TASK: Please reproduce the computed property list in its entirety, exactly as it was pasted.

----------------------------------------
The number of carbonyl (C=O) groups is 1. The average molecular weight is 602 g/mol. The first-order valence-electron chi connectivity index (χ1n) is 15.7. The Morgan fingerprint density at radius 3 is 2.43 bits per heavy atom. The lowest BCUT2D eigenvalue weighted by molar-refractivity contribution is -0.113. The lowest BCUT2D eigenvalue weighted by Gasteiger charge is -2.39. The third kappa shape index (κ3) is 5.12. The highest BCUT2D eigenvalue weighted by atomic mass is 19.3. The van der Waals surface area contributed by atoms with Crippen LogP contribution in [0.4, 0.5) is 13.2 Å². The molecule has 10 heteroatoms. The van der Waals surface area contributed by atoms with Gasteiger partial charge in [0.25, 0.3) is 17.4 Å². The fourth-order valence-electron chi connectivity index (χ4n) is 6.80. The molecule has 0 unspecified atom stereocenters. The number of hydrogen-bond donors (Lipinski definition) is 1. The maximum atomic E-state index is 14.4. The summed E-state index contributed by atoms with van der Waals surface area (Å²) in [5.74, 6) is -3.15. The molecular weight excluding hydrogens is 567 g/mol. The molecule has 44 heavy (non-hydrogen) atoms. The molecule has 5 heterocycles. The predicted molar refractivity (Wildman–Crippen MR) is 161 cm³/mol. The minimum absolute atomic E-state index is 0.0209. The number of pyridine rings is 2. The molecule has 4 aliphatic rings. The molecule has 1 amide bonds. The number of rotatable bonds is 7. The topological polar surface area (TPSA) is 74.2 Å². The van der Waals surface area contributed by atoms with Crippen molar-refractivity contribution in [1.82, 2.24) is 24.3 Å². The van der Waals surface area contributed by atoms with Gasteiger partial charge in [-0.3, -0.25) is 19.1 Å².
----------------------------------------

The number of carbonyl (C=O) groups is 1. The average molecular weight is 602 g/mol. The first-order valence-electron chi connectivity index (χ1n) is 15.7. The Morgan fingerprint density at radius 3 is 2.43 bits per heavy atom. The lowest BCUT2D eigenvalue weighted by molar-refractivity contribution is -0.113. The lowest BCUT2D eigenvalue weighted by Gasteiger charge is -2.39. The third kappa shape index (κ3) is 5.12. The highest BCUT2D eigenvalue weighted by atomic mass is 19.3. The van der Waals surface area contributed by atoms with Crippen LogP contribution in [0.4, 0.5) is 13.2 Å². The molecule has 10 heteroatoms. The van der Waals surface area contributed by atoms with Gasteiger partial charge in [0.25, 0.3) is 17.4 Å². The fourth-order valence-electron chi connectivity index (χ4n) is 6.80. The molecule has 0 unspecified atom stereocenters. The number of hydrogen-bond donors (Lipinski definition) is 1. The maximum atomic E-state index is 14.4. The summed E-state index contributed by atoms with van der Waals surface area (Å²) in [5.74, 6) is -3.15. The molecular weight excluding hydrogens is 567 g/mol. The molecule has 44 heavy (non-hydrogen) atoms. The molecule has 5 heterocycles. The predicted molar refractivity (Wildman–Crippen MR) is 161 cm³/mol. The minimum absolute atomic E-state index is 0.0209. The number of pyridine rings is 2. The molecule has 4 aliphatic rings. The molecule has 1 amide bonds. The number of rotatable bonds is 7. The topological polar surface area (TPSA) is 74.2 Å². The van der Waals surface area contributed by atoms with Crippen molar-refractivity contribution in [1.82, 2.24) is 24.3 Å². The van der Waals surface area contributed by atoms with Gasteiger partial charge in [-0.3, -0.25) is 19.1 Å².